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Agricultural News


New Researcher Takes Reins of Historic Noble Program

Mon, 08 Feb 2016 14:22:42 CST

New Researcher Takes Reins of Historic Noble Program
Xuefeng Ma, Ph.D., joined the Noble Foundation this year as a new principal investigator and became only the sixth researcher in the last 60 years to lead the organization’s small grains breeding program.


Ma will focus on improving small grains (wheat, rye, triticale, etc.) varieties for early fall-winter forage production. Regional agricultural producers also use wheat for both grain and livestock grazing. “There is a forage production gap between warm-season and cool-season perennials from September to March when annual small grains can serve the best,” Ma said. “So providing small grains varieties with improved forage performance can have a significant impact.”


Ma has worked with wheat breeding and genetics for five years, and small grains genomics for nine years. For the last eight years, he was the manager and senior scientist of genomics and molecular breeding at Ceres, Inc. He received his bachelor’s and master’s degrees in agronomy, specializing in crop genetics and breeding, from Northwest A&F University in China, and his doctoral degree in agronomy, focusing on cereal genetics and genomics, from the University of Missouri-Columbia. Ma was a postdoctoral fellow in the Noble Foundation’s genetic transformation of forage crops laboratory for three years.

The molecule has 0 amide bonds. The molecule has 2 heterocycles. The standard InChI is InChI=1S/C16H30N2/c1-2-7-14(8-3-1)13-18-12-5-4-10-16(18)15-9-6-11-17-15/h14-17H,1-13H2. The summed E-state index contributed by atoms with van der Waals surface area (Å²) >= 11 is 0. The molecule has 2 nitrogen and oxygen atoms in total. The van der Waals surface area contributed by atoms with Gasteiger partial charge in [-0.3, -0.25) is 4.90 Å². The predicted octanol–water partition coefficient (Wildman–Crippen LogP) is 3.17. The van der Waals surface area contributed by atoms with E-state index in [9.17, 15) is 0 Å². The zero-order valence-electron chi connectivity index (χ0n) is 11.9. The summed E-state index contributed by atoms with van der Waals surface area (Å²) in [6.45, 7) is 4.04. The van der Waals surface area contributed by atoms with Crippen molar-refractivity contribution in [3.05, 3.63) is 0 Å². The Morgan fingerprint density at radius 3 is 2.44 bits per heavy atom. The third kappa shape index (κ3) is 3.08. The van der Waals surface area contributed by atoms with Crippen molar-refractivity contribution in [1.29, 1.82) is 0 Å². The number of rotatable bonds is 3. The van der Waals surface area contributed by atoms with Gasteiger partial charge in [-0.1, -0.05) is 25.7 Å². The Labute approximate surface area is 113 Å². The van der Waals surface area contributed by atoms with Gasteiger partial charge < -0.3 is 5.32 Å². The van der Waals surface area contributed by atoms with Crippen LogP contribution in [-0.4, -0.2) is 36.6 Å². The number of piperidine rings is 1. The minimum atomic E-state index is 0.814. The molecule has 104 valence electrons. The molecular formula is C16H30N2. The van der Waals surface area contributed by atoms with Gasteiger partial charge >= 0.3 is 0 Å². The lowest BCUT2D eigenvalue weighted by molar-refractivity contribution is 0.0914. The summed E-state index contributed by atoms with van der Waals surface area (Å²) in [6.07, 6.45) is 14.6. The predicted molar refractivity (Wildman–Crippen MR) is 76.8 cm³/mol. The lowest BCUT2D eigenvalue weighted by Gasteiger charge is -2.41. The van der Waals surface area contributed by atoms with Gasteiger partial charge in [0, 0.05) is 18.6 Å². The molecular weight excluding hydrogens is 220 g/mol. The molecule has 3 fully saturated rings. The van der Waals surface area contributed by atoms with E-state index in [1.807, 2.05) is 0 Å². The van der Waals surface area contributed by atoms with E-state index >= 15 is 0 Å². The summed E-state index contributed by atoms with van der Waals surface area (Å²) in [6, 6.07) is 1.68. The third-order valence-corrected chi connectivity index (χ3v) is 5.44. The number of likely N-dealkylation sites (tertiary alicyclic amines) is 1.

“Xuefeng’s background and research was a nice fit, especially when you look at how we use both genomic and traditional breeding methods,” said Zengyu Wang, Ph.D., director of the Forage Improvement Division. “We are confident in his ability to write the next chapter in our storied small grains breeding program, which released its first variety to the public in 1956.”


Virtually all small grains breeding focuses on grain yield and quality. The main goal of the Noble Foundation’s small grains breeding program is to develop cultivars with high forage yield suitable for sustainable fall and winter grazing, and good grain production as well in the case of dual-purpose wheat.


“Not many organizations have such a rich legacy with small grains,” Ma said. “This is a tremendous opportunity, and I’m thrilled to be conducting such important work.”

   

 

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